And like all stereotypical model homes, House Zero is filled with high-end furniture and finishes meant to woo even the most discerning visitors.

A light fixture in front of a 3D printed wall.

Brittany Chang/Insider

The rounded walls caught my attention as I drove by the Austin, Texas, home for the first time …

The exterior of Icon's 3D printed House Zero on a cloudy day.

Brittany Chang/Insider

… and were the first feature my eyes gravitated toward when I finally set foot inside the house.

White hanging lights next to a 3D printed wall.

Brittany Chang/Insider

I was immediately taken aback by the beautiful interior design and concrete curved walls, which far exceeded my expectations of a 3D printed home.

A lounge chair and light fixture in front of a 3D printed wall.

Brittany Chang/Insider

A building with this much exposed concrete is often associated with brutalist architecture, but nothing about House Zero screamed “brutalism” to me.

The exterior of Icon's 3D printed House Zero on a cloudy day.

Brittany Chang/

Icon’s in-house “high strength” concrete combined with the curved wall design made House Zero look organic and free-flowing.

A mirror leaning against a 3D printed wall reflecting a bed.

Brittany Chang/Insider

Until this build I had never seen a layered sloping wall before. And now, I want something similar in my future home.

A hallway with a bathroom to the left and a bedroom down the hall.

Brittany Chang/Insider

And it’s not just for aesthetic reasons. The shape strengthens the home’s structure while serving as a natural open-air separation of space.

The bed behind a 3D printed wall.

Brittany Chang/Insider

Icon’s 3D printing technology enables it to easily print curved walls, a feat that would be remarkably more difficult if done using “traditional” construction methods.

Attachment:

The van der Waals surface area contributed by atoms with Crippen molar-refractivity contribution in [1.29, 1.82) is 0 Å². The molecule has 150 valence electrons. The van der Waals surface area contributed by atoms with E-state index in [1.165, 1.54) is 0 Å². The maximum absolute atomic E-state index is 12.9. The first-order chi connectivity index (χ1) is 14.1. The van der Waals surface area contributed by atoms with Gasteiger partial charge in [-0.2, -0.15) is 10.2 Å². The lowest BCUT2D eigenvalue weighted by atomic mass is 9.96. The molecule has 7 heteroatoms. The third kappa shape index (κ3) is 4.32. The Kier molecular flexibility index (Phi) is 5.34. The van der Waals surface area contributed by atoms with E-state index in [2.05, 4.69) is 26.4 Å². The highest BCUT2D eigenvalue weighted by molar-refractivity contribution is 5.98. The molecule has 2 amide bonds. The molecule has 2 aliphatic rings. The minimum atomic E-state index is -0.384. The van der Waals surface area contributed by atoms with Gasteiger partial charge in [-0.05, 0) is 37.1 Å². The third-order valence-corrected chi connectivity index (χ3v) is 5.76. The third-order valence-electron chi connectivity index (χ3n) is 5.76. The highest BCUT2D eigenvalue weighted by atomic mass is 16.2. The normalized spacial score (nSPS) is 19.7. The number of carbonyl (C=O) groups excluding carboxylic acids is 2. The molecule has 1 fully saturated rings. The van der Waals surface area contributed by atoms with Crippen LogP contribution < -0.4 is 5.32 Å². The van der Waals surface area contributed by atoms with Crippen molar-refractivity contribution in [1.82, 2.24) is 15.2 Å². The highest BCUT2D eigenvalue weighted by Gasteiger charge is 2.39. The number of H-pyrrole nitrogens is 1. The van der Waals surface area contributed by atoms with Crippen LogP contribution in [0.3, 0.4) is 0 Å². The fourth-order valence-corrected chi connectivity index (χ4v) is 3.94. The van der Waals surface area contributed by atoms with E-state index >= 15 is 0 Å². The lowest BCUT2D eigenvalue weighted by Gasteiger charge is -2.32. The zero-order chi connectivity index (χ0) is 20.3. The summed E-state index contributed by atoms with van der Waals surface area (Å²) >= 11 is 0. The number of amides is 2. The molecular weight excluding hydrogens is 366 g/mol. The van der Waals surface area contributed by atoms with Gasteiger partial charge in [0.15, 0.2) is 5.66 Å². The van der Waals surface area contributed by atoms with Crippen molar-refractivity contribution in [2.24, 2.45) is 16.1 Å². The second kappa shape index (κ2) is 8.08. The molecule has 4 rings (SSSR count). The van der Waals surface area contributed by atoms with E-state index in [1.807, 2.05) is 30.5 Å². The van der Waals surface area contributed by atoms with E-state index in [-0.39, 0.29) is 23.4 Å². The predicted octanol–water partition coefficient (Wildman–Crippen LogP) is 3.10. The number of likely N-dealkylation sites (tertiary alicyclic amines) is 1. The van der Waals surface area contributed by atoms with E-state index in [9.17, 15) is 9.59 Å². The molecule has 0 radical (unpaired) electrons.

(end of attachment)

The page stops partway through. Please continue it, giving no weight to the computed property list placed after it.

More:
A kitchen with a stove and oven.

Brittany Chang/Insider

“We’re not only going to invent robots — we’re also going to invent architecture,” Ballard said. “And it’s not clear that robotics companies have any business inventing architecture.”

A desk in front of a 3D printed wall surrounded by windows.

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Curvature aside, the striking layered walls — which were strengthened with steel and insulation — were unlike anything I had seen inside a home.

A bed in front of a 3D printed wall

Brittany Chang/Insider

There was no need for art on the walls — the gray layers naturally became a focal point of the home’s rooms …

A console table with a plant in front of a 3D printed wall.

Brittany Chang/Insider

… while the wooden walls and accents kept the space from appearing too cold and drab.

3D printed walls in between wooden walls.

Brittany Chang/Insider

The first room off the entryway is the open-concept kitchen, living room, and dining room.

The living room inside the 3D printed home with lounge chairs, a rug, plants, and lights.

Brittany Chang/Insider

To create natural separations of space, these areas were all sectioned off using the concave shape of the walls.

A lounge chair next to a light in the living room.

Brittany Chang/Insider

The dining room was enveloped in a cocoon of concrete, creating an alluring and modern space.

A dining room surrounded by 3D printed walls.

Brittany Chang/Insider

I had never seen a room like this before, and it instantly became my favorite part of the home.

The dining room with a bowl of fruit and dried grass.